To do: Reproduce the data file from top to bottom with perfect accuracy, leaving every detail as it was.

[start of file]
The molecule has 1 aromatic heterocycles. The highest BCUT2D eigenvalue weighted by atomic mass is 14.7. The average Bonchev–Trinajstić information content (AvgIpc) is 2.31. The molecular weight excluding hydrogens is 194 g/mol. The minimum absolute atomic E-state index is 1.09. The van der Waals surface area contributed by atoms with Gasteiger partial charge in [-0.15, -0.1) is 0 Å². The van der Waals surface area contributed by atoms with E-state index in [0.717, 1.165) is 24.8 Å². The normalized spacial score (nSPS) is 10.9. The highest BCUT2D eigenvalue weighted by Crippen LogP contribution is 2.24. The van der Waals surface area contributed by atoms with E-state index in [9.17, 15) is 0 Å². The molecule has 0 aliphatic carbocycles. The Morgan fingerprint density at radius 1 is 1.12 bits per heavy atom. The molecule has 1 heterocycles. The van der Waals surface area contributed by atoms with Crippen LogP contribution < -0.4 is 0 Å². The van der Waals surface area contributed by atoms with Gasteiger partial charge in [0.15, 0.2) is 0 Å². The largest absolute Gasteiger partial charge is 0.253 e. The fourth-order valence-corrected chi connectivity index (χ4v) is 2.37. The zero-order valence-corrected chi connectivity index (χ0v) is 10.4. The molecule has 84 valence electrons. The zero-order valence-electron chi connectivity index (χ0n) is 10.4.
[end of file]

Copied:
The molecule has 1 aromatic heterocycles. The highest BCUT2D eigenvalue weighted by atomic mass is 14.7. The average Bonchev–Trinajstić information content (AvgIpc) is 2.31. The molecular weight excluding hydrogens is 194 g/mol. The minimum absolute atomic E-state index is 1.09. The van der Waals surface area contributed by atoms with Gasteiger partial charge in [-0.15, -0.1) is 0 Å². The van der Waals surface area contributed by atoms with E-state index in [0.717, 1.165) is 24.8 Å². The normalized spacial score (nSPS) is 10.9. The highest BCUT2D eigenvalue weighted by Crippen LogP contribution is 2.24. The van der Waals surface area contributed by atoms with E-state index in [9.17, 15) is 0 Å². The molecule has 0 aliphatic carbocycles. The Morgan fingerprint density at radius 1 is 1.12 bits per heavy atom. The molecule has 1 heterocycles. The van der Waals surface area contributed by atoms with Crippen LogP contribution < -0.4 is 0 Å². The van der Waals surface area contributed by atoms with Gasteiger partial charge in [0.15, 0.2) is 0 Å². The largest absolute Gasteiger partial charge is 0.253 e. The fourth-order valence-corrected chi connectivity index (χ4v) is 2.37. The zero-order valence-corrected chi connectivity index (χ0v) is 10.4. The molecule has 84 valence electrons. The zero-order valence-electron chi connectivity index (χ0n) is 10.4.